A blog about "nothing"!

Thursday, April 17, 2014

Another one bites the dust........................(a cautionary tale)

This week I was saddened by the news that US retailer Coldwater Creek has officially filed for bankruptcy and will be closing.  As sad as I was, I certainly wasn't surprised.  I feel bad for those who are going to lose their jobs, but as for those in the higher up decision making positions, they kind of had it coming.  I will tell you why.

Coldwater Creek has unfortunately done the same thing that so many companies have been doing over the past decade--trying to be too trendy.  Back when my mom and I first discovered them, they sold high quality goods that had a unique appeal.  They had a nice variety of stuff for sale as well--gift items, jewelry, men's clothing (gasp!), home goods.  I looked forward to the catalog coming because there was always something that caught my eye, either for myself or as a gift for someone else.  And their clearance sales were the bomb, I remember one time getting $1200 worth of stuff for about $250, all of it nice quality and most of it I wore for several years because it was well made and classic styling but still up to date.

About 10 years ago they opened a store at our local outlet mall, my friends and I were all excited.   I shopped there regularly, I even had a credit card that earned points towards more Coldwater Creek stuff (I actually earned enough points to get a lamp for free!).  It was nice having a store close that I could go try things on at and not have to worry about shipping things back if they didn't fit, plus they ran terrific sales.  It came in very handy for someone who worked in a professional office situation.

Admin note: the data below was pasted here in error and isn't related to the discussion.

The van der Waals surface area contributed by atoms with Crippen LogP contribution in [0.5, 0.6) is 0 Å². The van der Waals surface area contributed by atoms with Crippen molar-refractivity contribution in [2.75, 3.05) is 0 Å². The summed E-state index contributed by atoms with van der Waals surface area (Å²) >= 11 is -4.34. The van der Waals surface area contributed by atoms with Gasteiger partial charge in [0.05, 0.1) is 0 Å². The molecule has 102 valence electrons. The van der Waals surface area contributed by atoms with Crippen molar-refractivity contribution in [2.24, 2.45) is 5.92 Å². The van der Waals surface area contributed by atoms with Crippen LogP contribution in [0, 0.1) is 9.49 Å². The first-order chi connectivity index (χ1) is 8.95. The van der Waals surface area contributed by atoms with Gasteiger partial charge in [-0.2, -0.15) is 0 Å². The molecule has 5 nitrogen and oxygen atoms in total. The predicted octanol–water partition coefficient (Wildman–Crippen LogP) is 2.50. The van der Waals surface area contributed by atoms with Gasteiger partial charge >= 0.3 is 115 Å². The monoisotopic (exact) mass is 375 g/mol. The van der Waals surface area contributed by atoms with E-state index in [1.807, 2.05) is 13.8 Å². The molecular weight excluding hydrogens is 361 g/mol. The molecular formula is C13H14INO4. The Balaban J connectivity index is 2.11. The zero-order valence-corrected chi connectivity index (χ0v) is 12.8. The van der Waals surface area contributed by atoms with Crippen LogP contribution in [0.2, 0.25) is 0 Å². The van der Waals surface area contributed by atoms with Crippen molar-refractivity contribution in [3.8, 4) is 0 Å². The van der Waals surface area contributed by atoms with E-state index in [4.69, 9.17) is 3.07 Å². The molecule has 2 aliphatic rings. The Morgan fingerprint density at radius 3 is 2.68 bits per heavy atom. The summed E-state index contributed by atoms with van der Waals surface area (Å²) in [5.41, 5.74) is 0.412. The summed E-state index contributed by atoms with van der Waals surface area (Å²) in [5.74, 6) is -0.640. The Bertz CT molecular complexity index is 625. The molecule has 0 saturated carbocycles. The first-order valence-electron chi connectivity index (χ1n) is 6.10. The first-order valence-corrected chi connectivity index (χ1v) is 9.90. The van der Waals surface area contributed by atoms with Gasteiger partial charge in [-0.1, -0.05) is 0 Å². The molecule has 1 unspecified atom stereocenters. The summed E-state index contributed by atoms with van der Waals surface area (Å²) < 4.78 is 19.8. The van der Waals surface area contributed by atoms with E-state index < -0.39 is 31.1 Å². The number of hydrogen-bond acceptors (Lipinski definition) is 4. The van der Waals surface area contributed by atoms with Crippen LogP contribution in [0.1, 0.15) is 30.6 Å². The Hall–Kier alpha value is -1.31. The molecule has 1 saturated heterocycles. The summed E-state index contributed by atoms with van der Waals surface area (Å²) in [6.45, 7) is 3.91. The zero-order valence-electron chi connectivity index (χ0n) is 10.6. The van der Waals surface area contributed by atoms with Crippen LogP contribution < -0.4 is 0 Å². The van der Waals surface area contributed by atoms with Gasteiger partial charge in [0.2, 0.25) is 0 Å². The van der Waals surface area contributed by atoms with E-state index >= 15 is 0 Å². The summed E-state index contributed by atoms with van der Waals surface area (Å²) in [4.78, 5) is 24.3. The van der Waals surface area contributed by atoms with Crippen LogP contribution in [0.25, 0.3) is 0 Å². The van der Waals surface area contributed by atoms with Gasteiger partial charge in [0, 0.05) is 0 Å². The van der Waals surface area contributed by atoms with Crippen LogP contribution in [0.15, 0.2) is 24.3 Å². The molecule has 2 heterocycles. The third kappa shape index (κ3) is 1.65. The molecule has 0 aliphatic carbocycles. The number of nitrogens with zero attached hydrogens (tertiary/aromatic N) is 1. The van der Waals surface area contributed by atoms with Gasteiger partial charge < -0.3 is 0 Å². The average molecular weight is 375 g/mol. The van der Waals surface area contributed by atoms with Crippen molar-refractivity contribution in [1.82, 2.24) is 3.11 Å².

Then things started to change.  The clothing not only went towards more trendy stuff, but also things that I found very unappealing.  I don't want to wear a bag, I like tailored, well fitting clothes with a classic style.  They also raised their prices considerably.  The final nail in the coffin was when the quality went horribly downhill.  I placed an order a couple of years ago via the catalog and ended up returning the majority of it because even at clearance prices, it wasn't worth it.  Most of the last couple of things I bought ended up headed to the Goodwill because they didn't hold up.  My closet at one time looked like an advertisement for Coldwater Creek--I now own only two pieces of their clothing, a white tank top and a velvet dress.  I can't tell you the last time I set foot in one of their stores.  Sad.